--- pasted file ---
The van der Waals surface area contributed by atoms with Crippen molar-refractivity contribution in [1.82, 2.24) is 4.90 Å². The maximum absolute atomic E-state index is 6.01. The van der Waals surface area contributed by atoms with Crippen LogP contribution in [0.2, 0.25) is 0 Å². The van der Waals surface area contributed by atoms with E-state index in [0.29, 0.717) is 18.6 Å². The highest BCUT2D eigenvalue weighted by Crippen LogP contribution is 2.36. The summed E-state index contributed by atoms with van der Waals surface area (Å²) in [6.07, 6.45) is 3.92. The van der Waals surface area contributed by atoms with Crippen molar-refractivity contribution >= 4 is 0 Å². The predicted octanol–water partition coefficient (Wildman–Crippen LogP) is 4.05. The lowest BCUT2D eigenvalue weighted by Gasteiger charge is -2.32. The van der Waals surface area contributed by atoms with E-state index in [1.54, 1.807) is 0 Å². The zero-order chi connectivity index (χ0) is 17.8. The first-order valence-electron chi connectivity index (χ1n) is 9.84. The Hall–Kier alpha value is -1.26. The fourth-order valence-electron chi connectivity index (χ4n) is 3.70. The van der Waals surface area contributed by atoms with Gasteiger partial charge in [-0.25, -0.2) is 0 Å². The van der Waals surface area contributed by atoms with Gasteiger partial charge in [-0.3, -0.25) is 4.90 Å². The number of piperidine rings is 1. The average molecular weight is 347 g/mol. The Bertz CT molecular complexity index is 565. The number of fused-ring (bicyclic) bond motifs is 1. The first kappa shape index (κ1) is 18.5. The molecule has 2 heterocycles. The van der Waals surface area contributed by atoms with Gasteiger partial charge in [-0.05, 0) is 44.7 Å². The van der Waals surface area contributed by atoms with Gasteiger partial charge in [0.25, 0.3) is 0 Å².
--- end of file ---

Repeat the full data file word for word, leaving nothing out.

The van der Waals surface area contributed by atoms with Crippen molar-refractivity contribution in [1.82, 2.24) is 4.90 Å². The maximum absolute atomic E-state index is 6.01. The van der Waals surface area contributed by atoms with Crippen LogP contribution in [0.2, 0.25) is 0 Å². The van der Waals surface area contributed by atoms with E-state index in [0.29, 0.717) is 18.6 Å². The highest BCUT2D eigenvalue weighted by Crippen LogP contribution is 2.36. The summed E-state index contributed by atoms with van der Waals surface area (Å²) in [6.07, 6.45) is 3.92. The van der Waals surface area contributed by atoms with Crippen molar-refractivity contribution >= 4 is 0 Å². The predicted octanol–water partition coefficient (Wildman–Crippen LogP) is 4.05. The lowest BCUT2D eigenvalue weighted by Gasteiger charge is -2.32. The van der Waals surface area contributed by atoms with E-state index in [1.54, 1.807) is 0 Å². The zero-order chi connectivity index (χ0) is 17.8. The first-order valence-electron chi connectivity index (χ1n) is 9.84. The Hall–Kier alpha value is -1.26. The fourth-order valence-electron chi connectivity index (χ4n) is 3.70. The van der Waals surface area contributed by atoms with Gasteiger partial charge in [-0.25, -0.2) is 0 Å². The van der Waals surface area contributed by atoms with Gasteiger partial charge in [-0.3, -0.25) is 4.90 Å². The number of piperidine rings is 1. The average molecular weight is 347 g/mol. The Bertz CT molecular complexity index is 565. The number of fused-ring (bicyclic) bond motifs is 1. The first kappa shape index (κ1) is 18.5. The molecule has 2 heterocycles. The van der Waals surface area contributed by atoms with Gasteiger partial charge in [-0.05, 0) is 44.7 Å². The van der Waals surface area contributed by atoms with Gasteiger partial charge in [0.25, 0.3) is 0 Å².